What About Discharging Taxes in Bankruptcy?
Certain income tax debts can be eliminated in a Chapter 7 bankruptcy case.  However, there are several multi-prong tests for determining whether a tax debt can be discharged.  For a complete discussion, see Eliminating Taxes in Bankruptcy .
Don’t Be Greedy — Using Credit Cards After Deciding to File Bankruptcy Can Cause Big Trouble
Once you decide to seek bankruptcy relief, do not use your credit cards any further.  Doing demonstrates bad faith and can make all of your debts non-dischargeable.  See:  Big No-No: Using Credit Cards After You’ve Decided to File Bankruptcy.
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Chapter 7 Cram-Down of Second Mortgages

Posted on Monday (December 7, 2009) at 11:55 pm to Benefits of Bankruptcy
Chapter 7 Bankruptcy
Mortgages & Sub-Prime Mortgage Meltdown
Recent Bankruptcy Court Decisions
Suffolk Lawyer

Lien Stripping and Cram-Downs now possible in Chapter 7 bankruptcy cases on Long IslandWritten by Craig D. Robins, Esq.
New Long Island case now permits lien-stripping that was previously impossible
One of the biggest problems that homeowners face in today’s recessionary economy is the loss in value to their homes.  It is not uncommon to see houses that have dropped 50% in value over the past few years, leaving many to wonder if it is even worthwhile to keep their home.
As such, many homes are “under water” or “upside down” meaning that the homes are worth less than the balance due on the mortgage.  In many cases, there are two mortgages and the home is worth less than the first mortgage, making the second mortgage totally unsecured.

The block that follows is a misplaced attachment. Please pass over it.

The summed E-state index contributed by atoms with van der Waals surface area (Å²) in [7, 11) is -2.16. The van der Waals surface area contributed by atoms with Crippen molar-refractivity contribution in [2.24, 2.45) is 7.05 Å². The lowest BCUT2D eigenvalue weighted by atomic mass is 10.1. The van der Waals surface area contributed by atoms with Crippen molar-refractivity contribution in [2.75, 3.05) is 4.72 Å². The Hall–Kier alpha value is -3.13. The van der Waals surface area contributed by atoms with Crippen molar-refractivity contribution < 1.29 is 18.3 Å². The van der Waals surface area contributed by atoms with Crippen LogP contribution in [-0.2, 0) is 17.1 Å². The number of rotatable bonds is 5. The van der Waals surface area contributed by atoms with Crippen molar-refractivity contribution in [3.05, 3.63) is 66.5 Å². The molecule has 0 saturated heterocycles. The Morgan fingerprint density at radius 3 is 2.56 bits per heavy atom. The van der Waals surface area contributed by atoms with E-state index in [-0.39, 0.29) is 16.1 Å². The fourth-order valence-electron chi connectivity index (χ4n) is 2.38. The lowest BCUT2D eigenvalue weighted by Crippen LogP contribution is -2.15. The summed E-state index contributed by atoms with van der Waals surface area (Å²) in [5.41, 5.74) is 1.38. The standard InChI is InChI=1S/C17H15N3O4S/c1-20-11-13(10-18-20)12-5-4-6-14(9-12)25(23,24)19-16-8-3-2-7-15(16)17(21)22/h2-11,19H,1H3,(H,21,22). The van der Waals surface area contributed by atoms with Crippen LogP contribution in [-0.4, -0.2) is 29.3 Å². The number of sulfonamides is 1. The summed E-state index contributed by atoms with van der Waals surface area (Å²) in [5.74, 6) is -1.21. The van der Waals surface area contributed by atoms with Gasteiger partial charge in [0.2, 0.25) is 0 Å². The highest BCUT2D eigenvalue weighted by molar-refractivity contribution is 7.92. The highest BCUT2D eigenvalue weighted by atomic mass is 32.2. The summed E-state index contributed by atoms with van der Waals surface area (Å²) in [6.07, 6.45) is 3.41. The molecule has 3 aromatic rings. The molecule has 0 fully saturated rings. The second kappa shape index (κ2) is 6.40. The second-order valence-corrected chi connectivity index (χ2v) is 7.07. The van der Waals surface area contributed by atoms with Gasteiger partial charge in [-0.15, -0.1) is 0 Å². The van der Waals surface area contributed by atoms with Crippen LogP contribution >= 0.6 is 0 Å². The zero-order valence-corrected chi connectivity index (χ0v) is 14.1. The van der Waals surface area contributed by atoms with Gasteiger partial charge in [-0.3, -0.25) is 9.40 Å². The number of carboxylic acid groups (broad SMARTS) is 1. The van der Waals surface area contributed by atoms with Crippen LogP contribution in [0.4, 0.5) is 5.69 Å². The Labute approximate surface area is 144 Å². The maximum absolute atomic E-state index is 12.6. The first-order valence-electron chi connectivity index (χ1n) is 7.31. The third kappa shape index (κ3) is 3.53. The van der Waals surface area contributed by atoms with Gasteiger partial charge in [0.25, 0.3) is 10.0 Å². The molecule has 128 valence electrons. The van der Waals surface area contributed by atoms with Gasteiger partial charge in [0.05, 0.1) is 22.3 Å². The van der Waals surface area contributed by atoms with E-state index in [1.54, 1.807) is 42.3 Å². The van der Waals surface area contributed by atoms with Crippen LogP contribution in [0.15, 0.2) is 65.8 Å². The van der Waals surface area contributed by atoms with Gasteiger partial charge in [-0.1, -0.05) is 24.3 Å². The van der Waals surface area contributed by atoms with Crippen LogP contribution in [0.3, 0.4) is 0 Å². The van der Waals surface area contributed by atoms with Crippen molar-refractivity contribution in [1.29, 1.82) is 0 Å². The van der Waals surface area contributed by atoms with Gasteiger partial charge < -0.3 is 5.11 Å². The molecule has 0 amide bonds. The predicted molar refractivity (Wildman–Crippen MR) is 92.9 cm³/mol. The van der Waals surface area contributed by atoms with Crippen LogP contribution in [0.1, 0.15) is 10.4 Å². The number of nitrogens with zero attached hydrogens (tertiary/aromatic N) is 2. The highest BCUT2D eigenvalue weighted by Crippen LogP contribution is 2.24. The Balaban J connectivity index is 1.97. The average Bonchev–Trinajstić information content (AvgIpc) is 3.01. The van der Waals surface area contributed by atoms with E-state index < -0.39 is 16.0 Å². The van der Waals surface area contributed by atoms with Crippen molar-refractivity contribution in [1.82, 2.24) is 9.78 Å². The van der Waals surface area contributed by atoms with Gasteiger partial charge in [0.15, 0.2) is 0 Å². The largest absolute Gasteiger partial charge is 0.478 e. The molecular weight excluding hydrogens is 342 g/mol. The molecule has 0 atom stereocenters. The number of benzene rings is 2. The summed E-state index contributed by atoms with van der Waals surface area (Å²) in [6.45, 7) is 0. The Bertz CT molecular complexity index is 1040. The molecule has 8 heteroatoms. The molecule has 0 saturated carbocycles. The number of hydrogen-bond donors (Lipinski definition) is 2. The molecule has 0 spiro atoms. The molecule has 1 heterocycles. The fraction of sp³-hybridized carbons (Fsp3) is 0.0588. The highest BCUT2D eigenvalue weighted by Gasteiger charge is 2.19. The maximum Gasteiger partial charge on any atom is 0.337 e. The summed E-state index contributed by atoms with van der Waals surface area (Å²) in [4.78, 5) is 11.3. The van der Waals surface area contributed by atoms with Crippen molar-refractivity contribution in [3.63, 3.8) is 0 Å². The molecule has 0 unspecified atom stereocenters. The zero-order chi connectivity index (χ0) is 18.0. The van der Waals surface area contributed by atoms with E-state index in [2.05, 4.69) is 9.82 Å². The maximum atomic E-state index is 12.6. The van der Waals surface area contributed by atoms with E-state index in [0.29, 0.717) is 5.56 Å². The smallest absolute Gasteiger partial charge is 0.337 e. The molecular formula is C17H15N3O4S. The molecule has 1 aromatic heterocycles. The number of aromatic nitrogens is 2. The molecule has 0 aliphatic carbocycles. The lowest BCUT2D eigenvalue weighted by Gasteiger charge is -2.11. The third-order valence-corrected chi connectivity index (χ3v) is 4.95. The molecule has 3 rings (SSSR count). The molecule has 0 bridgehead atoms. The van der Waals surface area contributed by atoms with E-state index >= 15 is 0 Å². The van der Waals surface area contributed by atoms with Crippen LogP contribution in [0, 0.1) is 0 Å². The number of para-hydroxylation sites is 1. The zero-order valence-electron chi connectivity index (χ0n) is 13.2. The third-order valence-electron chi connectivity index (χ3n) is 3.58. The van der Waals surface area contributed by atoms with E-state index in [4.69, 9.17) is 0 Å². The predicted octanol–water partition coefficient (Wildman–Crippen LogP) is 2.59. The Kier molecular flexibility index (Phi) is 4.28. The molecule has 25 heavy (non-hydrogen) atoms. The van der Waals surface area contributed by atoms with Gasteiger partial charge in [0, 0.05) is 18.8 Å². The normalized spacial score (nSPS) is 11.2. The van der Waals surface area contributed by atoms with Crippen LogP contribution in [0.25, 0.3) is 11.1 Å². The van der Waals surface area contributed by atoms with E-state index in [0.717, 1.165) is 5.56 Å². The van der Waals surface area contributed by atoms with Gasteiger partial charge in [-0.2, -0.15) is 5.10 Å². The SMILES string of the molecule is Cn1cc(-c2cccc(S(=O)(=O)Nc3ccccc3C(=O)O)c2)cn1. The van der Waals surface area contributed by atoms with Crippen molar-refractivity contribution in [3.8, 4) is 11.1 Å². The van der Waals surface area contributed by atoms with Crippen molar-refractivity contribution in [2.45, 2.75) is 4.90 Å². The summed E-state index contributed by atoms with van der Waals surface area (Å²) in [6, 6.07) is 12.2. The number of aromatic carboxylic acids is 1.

Up until recently, there was little recourse available to consumer bankruptcy filers to eliminate mortgages that were underwater.  However, a new decision released last month has now changed all that, permitting cram-down of second mortgages in Chapter 7 bankruptcy cases.
What is a Cram-down in Bankruptcy?  Also known as a “strip-off”, a cram-down is when a debtor modifies the rights of a mortgagee, who is a secured creditor, by having the bankruptcy court strip off the secured status of the mortgage because there is insufficient value in the property to secure any part of it.
A cram-down removes the mortgage as a lien on the premises.
Cram-downs in Chapter 13 Bankruptcy Cases
The existing state of the law has been that only Chapter 13 debtors had the unique ability to cram-down mortgages, and then, only the second mortgage.  Chapter 7 debtors did not have any ability to cram down any mortgage.
The reason for this is that the provision for cram-down is § 1322(b)(2), located in Chapter 13 of the Bankruptcy Code, which limits debtors from cramming down first mortgages.
The Lavelle Case Changes the Law
On November 25, 2009, Central Islip Bankruptcy Judge Dorothy T. Eisenberg issued a decision permitting Chapter 7 debtors to cram-down second mortgages.  In re:  Mark T. Lavelle, et. al (09-72389-478, Eastern District of New York).